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9 ways to manage clogged pores & congested skin

23 Nov 2022 • 5 min read


Pores play a vital function in our skin’s health. But sometimes they become blocked, leading to unhappy, congested skin.

Luckily, managing blocked pores is simple. You just need a little skincare know-how.

Here we’ll tell you what your pores are, what causes them to become blocked, and what you can do about it.

Anatomy of the skin

The skin is made up of three main layers – the dermis, the epidermis and the subcutaneous layer (also called the hypodermis).1

  • The epidermis

This is the top layer of skin – the one you can see. Your epidermis is made up largely of skin cells, which renew and shed every few weeks.

The epidermis is also home to your pores. Hair, sweat and oil (which are produced in the skin’s deeper layers) are released via your pores and through the surface of the skin.

The epidermis is the body’s first defence against the world. It’s also where skin concerns like pigmentation, fine lines and open pores will show up first.

  • The dermis

Located underneath the epidermis, the dermis is the thickest skin layer. It’s made up of connective tissue, collagen, hair follicles, sweat and oil glands and nerve endings.

  • The subcutaneous layer (hypodermis)

The deepest skin layer, the hypodermis contains fat and connective tissue, as well as some hair follicles, glands and nerve endings.

What are pores?

You probably know that those tiny pin-prick holes dotted all over your body are your pores. Pores are found in the epidermis, but the follicles and glands which are linked up to the pores begin deeper inside the skin.

Pore functions include:

  • Secreting sweat

This helps regulate your body temperature and stop us from overheating.2

  • Secreting oil

Your body’s natural oil – sebum – is secreted through the pores to moisturise the top layer of your skin (the epidermis) and keep it supple.3

  • Hair follicle openings

Deep inside each pore is a hair follicle containing a tiny hair. On some areas of the skin – such as the nose – you can’t see the hairs as they’re so miniscule. In other areas – like the arm – the hair is more visible.

What is congested skin?

The term ‘congested skin’ refers to skin which is dull, blemished and uneven in texture.

Congested skin happens when the dead skin cells which are being constantly shed by the epidermis aren’t effectively removed and sloughed away by thorough daily cleansing. As a result, dead skin cells collect inside the pores along with dirt, sweat, sebum and bacteria.

What happens when our pores become clogged?

The dirt, sweat and oil inside a clogged pore gradually hardens over time and can make the pore larger as a result.4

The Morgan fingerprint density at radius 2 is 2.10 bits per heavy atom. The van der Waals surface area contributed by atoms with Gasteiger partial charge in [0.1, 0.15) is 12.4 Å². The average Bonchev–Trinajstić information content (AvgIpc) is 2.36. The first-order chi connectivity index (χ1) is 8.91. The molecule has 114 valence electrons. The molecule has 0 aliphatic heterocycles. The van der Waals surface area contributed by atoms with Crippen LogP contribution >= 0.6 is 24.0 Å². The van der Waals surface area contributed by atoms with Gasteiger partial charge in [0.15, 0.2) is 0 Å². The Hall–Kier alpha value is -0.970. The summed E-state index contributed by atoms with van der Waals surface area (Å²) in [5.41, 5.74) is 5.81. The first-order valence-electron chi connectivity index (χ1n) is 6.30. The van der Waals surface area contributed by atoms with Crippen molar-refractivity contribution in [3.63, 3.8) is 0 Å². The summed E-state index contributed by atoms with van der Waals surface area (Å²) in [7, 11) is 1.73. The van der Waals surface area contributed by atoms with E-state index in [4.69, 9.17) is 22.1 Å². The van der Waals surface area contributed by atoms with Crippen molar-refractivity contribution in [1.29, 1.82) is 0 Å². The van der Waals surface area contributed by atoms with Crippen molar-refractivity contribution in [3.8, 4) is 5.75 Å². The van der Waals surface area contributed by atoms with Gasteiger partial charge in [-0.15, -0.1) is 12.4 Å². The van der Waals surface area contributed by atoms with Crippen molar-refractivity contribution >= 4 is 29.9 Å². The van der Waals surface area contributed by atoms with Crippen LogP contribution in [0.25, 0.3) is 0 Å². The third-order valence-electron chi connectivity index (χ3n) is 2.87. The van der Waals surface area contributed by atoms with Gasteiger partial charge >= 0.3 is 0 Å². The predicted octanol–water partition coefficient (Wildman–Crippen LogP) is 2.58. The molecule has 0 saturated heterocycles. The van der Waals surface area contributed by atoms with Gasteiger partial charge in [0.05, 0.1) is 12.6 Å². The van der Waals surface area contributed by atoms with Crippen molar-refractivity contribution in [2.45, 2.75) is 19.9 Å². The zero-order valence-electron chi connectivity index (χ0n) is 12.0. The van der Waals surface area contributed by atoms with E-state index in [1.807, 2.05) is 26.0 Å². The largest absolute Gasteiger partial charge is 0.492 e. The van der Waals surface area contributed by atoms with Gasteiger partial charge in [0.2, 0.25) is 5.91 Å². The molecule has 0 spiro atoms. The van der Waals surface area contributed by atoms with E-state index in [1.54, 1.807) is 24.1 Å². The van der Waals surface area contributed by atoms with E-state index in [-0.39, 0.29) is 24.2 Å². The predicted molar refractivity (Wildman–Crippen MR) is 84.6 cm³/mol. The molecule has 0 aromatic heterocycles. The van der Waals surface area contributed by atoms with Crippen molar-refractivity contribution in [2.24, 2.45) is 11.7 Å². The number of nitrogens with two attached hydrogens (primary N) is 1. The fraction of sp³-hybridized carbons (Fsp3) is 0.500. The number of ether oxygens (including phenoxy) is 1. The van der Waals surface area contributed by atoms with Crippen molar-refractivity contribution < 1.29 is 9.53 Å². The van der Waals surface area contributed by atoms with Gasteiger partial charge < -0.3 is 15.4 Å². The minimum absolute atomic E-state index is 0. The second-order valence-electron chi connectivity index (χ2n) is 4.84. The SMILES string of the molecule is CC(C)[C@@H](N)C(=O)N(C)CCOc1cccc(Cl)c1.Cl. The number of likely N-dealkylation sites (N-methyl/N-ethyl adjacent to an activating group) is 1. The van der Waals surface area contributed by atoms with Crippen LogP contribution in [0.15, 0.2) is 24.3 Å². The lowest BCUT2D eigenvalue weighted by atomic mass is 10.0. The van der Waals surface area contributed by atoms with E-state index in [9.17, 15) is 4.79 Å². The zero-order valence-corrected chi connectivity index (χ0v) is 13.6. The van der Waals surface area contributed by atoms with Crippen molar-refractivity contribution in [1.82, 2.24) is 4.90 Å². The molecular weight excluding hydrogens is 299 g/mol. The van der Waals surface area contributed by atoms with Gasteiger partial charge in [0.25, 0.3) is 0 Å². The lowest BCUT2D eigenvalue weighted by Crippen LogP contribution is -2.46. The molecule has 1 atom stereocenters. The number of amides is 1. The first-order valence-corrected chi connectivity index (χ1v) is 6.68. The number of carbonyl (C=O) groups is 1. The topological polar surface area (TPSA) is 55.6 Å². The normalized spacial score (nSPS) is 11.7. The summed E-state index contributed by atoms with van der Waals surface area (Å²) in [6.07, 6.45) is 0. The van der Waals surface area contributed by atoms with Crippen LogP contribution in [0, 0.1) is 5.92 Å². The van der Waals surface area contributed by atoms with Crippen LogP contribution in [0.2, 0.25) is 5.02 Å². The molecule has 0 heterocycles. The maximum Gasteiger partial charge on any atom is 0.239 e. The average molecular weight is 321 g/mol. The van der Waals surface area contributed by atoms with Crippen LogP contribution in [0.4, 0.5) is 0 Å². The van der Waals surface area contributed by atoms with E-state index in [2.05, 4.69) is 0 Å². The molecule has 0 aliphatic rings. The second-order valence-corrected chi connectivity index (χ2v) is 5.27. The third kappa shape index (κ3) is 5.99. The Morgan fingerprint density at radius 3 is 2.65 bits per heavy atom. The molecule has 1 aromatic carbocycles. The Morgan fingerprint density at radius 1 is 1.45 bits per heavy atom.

Clogged pores become blackheads and whiteheads, as well as leading to uneven skin tone, bumps, ingrown hairs and spots.


  • Our skin has three main layers – the epidermis, the dermis and the subcutaneous layer (hypodermis)
  • Pores secrete sweat and sebum (natural skin oil)
  • Pores can become clogged with dirt, oil, bacteria, sweat and dead skin cells

Why do our pores become blocked?

The following factors can all lead to blocked pores and congested skin:

  1. Insufficient cleansing

A good cleansing routine is key for preventing blocked pores from forming.

We shed our entire outer layer of skin every 2 – 4 weeks and we’re shedding skin 24 hours a day!5 This is why a thorough daily cleanse can help stop these microscopic cells from entering our pores and clogging them.

  1. Never exfoliating

If you never exfoliate your skin, you should start.

Exfoliating sloughs the top layer of dead skin cells from the epidermis before they have a chance to settle into our pores.

Exfoliating isn’t just for the face – your body needs a good scrub too to prevent clogged pores which can lead to issues such as keratosis pilaris and pimples on the legs and buttocks.

Handpicked content: 6 reasons why exfoliating is important

  1. Not washing off sweat

Exercise is amazing – and it holds many skin benefits, too.

However, letting sweat dry on your skin after a workout can contribute to blocked pores. Further, the bacteria in sweat can lead to acne if not promptly washed away.6

  1. Sleeping in makeup

If you’re after clear skin, you should know that sleeping in makeup is a huge no-no.

Overnight, skin cells continue to shed at a rapid rate, and with a layer of makeup on the skin, these cells have nowhere to go except for back into the pores.7

Further, the makeup itself may find its way deep inside your pores as you sleep, leading to pores suffocated under layers of shed skin and cosmetics which may not be easily washed away.

  1. Over-active oil glands

Blocked pores are often caused or exacerbated by oil glands which produce too much sebum. If not controlled, this oil can gather inside pores, overloading and enlarging them.8

  1. Not cleaning your phone

Did you know that people who frequently use mobile phones can experience congested skin where the phone screen makes contact with their face? This is because of the dirt and oil on the device are rubbed onto the skin, clogging the pores in the process.9

Handpicked content: How to clean your phone

  1. Touching your face

Touching your face transfers dirt, oil, bacteria, grease and all manner of microscopic particles directly onto your epidermis. These pore-blocking substances can lead to spot breakouts and blemishes.

Handpicked content: Tips & tricks to stop touching your face

  1. Using comedogenic products

The word ‘comedone’ means a blocked pore. A comedone can be open – such as the case with blackheads, or closed – such as with whiteheads.

Some skin products contain pore-clogging ingredients. This includes some makeup, sunscreens and moisturisers – so be aware of what’s in your cosmetics.10

Handpicked content: What does non-comedogenic mean?

  1. Pollution

Pollutants in the environment – for example cigarette smoke, fuel smoke and traffic fumes – directly accumulate on the skin.11 This is bad news for pores, as these microscopic particles can become trapped inside pores and lead to congestion.

How to clean pores

1. Clogged pores on face

It's common for the pores on your face to become blocked. 

Start by cleansing twice daily with a foaming cleanser.

Look for ingredients like salicylic acid and lactic acid, which are gentle exfoliants that help sweep away any dead cells clinging to your epidermis.12

You shouldn’t cleanse your skin more than twice daily. Over-cleansing strips the skin of sebum and can actually encourage your oil glands to overcompensate – producing more sebum in an attempt to keep itself supple.13